Heat shock proteins have been shown to play an essential role in protecting organisms from environmental stresses and can be divided into multiple families, including the heat shock protein 70 family. The family is composed of heat shock protein 70 (Hsp70) and heat shock cognate 70 (Hsc70). In the present study, to investigate whether the Hsp70 family plays an important role in the thermotolerance of Bombyx mori (silkworm), we analysed the expression of the Hsp70 family before and during heat shock in the midgut of three strains, including a thermotolerant strain cs-10, a thermosensitive strain cs-11, and cs-7, a thermotolerant near isogenic line of cs-11. qRT-PCR and Northern blot analyses revealed that, before heat shock, there was no significant difference in the expression of the selected four Hsp70 family members (Hsp70B, Hsp68, Hsc70-4 and Hsc70-3) among the three strains. Interestingly, after a heat shock of 2 h at 40 °C, increased expression of the selected four members was observed in all three strains, suggesting they are all inducible and involved in thermotolerance. Remarkably their expression, especially that of Hsp70B and Hsp68, was positively correlated with basal thermotolerance. After a heat shock of 8 h at 40 °C, there was no significant difference in the transcript level of Hsc70-3 between cs-10 and c-11. However, its transcript levels in both strains were still significantly higher than its pre-shock levels, indicating that Hsc70-3 may play an important role in long-term basal thermotolerance by working with other proteins yet to be identified. Unexpectedly, transcript levels of Hsp68, Hsc70-3 and Hsc-4 were found to be higher in cs-7 than in cs-10. A hypothesis is proposed to explain these results.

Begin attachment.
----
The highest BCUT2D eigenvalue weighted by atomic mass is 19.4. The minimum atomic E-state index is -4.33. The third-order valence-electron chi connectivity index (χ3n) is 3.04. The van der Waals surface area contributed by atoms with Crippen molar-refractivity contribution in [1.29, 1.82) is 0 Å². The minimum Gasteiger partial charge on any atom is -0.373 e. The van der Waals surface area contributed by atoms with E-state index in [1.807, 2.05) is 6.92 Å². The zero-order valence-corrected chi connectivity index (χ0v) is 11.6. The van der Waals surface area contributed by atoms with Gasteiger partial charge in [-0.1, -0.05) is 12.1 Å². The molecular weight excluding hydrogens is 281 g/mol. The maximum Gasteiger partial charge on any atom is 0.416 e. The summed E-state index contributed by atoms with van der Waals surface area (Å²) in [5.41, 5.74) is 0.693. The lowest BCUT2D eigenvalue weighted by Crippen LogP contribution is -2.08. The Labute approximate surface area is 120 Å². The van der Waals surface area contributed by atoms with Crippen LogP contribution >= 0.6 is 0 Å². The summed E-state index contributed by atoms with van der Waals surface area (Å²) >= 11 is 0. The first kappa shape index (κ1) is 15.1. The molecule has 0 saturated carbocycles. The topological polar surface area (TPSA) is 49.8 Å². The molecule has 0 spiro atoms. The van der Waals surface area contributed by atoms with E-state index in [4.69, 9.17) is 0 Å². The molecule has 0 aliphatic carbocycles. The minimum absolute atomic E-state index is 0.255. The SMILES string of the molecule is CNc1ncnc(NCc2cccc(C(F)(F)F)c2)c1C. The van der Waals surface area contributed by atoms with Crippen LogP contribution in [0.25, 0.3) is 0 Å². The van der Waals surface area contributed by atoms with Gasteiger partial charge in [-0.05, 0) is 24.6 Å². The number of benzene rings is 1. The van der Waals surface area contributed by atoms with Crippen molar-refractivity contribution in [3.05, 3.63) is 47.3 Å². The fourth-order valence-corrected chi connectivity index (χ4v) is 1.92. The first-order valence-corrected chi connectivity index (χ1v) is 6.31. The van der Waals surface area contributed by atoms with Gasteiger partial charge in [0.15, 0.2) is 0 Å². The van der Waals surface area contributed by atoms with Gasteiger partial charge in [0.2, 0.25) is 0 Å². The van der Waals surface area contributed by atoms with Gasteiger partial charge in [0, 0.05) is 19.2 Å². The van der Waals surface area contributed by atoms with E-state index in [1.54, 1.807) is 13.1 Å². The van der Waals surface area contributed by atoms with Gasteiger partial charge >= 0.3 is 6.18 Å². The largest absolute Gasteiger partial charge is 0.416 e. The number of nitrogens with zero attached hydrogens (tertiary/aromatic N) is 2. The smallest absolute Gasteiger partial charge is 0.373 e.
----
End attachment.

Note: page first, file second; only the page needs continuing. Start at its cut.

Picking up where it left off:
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Vol. 22 • No. 1